Throughout this mental math game, I got to see a number of the front runners go by. They looked like they were out for a fun Saturday run. No wonder we all look in awe at them. We're struggling to hold our own paces while they're booking right along at 5-6:00 pace and look like they're in a 5k.
** 4:56 ahead of schedule **
My stomach came back for round 2 at about mile 16.5. I fought it for almost 2 miles until I found another open portajohn. This time I was in no rush. I knew my stomach issue wasn't going away. I also knew that I would cut out my bathroom break time afterward anyways. So 2:18 later, I emerged feeling better in my gut and then battled the searing knee pain for the next mile.
I also knew I was starting to lose some of my banked time. At 18 miles, I had roughly 6 minutes, which meant I couldn't go much slower than an extra 0:30 per mile. Having watched the 3:40 pacer pass me and now finally catching sight of 3:45 as he went by, I started really doubting this race.
The earlier pace kept digging at my legs and I reserved myself not to walk until after 20 miles - I had run that distance before and I could do it again!
** 0:27 behind schedule **
After hitting the 20 mile timing mat, I knew that every step from here on was a new distance PR. I couldn't stop. I didn't want to stop. But my legs eventually took over and somewhere around 20.5 miles in I stopped and began walking.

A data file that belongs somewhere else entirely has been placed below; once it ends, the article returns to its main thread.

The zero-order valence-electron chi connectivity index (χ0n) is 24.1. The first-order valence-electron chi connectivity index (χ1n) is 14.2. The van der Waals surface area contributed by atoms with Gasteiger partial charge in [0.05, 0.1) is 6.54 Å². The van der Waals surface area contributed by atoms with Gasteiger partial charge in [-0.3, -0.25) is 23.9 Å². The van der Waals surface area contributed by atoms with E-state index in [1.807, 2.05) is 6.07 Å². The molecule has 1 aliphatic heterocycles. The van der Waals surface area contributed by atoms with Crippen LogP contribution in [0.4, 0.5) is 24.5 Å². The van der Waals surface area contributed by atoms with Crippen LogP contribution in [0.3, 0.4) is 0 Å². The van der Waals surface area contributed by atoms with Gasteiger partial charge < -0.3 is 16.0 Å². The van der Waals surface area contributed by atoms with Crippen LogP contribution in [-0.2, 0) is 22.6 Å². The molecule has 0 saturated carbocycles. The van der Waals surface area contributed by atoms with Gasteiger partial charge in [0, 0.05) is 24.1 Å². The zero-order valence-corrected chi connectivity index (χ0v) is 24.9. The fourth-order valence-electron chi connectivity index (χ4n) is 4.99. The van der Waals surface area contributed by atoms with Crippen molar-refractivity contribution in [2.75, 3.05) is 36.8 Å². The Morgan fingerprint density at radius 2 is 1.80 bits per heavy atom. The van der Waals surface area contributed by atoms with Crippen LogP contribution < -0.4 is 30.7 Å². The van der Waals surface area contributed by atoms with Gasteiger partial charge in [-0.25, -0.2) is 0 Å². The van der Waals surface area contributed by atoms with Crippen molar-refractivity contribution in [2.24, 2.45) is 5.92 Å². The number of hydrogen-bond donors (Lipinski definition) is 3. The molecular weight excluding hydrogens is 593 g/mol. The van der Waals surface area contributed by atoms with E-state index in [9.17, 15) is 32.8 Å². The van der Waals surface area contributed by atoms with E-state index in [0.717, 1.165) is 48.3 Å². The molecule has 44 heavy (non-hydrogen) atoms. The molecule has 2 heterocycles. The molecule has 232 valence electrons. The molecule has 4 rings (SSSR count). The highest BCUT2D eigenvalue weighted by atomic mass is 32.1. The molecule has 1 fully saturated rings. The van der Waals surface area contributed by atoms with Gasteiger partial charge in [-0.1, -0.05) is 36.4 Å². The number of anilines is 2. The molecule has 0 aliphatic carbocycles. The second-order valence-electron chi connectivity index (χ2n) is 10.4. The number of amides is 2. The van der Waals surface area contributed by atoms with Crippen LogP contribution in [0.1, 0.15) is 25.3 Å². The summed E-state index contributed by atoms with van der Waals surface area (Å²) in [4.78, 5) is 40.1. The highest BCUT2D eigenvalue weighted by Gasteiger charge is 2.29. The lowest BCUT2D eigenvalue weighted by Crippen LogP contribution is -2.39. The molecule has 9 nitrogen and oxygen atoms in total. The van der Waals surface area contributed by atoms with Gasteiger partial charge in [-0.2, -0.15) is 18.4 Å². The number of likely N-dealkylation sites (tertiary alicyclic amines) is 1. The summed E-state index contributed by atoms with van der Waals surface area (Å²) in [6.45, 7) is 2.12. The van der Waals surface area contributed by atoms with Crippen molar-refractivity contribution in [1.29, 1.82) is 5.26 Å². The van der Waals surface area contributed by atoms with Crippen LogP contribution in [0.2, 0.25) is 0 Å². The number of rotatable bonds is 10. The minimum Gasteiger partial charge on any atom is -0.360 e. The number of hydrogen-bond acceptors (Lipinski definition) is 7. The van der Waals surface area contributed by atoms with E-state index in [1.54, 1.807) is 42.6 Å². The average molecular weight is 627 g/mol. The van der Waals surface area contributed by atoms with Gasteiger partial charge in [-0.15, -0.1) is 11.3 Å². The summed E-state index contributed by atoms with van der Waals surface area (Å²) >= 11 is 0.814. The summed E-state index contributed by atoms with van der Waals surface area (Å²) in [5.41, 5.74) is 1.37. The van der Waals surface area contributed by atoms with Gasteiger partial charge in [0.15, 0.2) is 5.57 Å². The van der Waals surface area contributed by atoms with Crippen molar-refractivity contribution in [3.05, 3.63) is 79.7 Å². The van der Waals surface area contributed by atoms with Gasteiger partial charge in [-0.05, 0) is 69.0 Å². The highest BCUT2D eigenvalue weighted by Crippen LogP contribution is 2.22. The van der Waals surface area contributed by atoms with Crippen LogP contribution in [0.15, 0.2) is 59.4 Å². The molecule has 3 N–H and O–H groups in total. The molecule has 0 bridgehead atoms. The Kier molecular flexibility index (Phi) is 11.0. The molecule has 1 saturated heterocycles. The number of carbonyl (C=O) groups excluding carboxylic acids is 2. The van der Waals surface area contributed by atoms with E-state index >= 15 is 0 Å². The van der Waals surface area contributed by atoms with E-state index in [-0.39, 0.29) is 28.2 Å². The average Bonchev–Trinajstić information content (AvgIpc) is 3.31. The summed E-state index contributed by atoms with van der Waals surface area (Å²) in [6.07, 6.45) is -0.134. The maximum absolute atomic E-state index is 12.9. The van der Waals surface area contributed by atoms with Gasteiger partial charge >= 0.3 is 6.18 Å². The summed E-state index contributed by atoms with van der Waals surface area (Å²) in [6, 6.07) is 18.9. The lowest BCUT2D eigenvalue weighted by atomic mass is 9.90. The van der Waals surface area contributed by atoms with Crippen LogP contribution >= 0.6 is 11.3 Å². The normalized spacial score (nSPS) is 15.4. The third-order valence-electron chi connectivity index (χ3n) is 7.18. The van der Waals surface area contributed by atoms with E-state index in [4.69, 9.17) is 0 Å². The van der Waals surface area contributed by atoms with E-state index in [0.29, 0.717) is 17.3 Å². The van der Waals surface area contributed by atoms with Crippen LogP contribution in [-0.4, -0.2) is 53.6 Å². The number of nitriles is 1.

Thirty seconds later I started running again. And as I always say, the worst thing you can do is give in to walking. Once your body knows how much better that feels, it wants it that much more!
** 0:23 behind schedule **
The rest of this race was a complete mental game. One of my friends racing with me passed me somewhere around 22/23 miles. That was yet another reminder about why early pacing is so important.
I also began thinking about the Ironman. How in the world can people run sub-2:40 marathons let alone do it after swimming 2.4 miles and biking 112?! In order to simply finish I'm going to have to really rethink my training. Ugh!!
** 11:54 behind schedule **
I already knew I was severely behind my schedule and already started worrying about even making the 4:00 mark since that pacer had already passed me as well. Then I hear something behind me...
I knew that voice! Another friend of mine had caught back up to me. Haha. I really need to work on my pacing!!
I was literally alternating running and walking ever 0.1 miles. For some reason I just could not mental control my body to make it run any further than that. It would just give up. The only thing I could do was shorten my walking bouts. Then with something like 0.75 mile to go, I started running and the crowd kept me going!
Against my persistent insisting, Chelsea - who had passed me back at mile 24 - had turned around and finished the last 2 miles with me. With 0.5 mile to go, I desperately asked her where the finish line was; she knows Hartford better than I do. Thankfully it was just around the corner! I turned that corner and saw the most glorious view I've ever seen, the end to this 26.2 torture session! haha
Mile 26.2 - FINISH LINE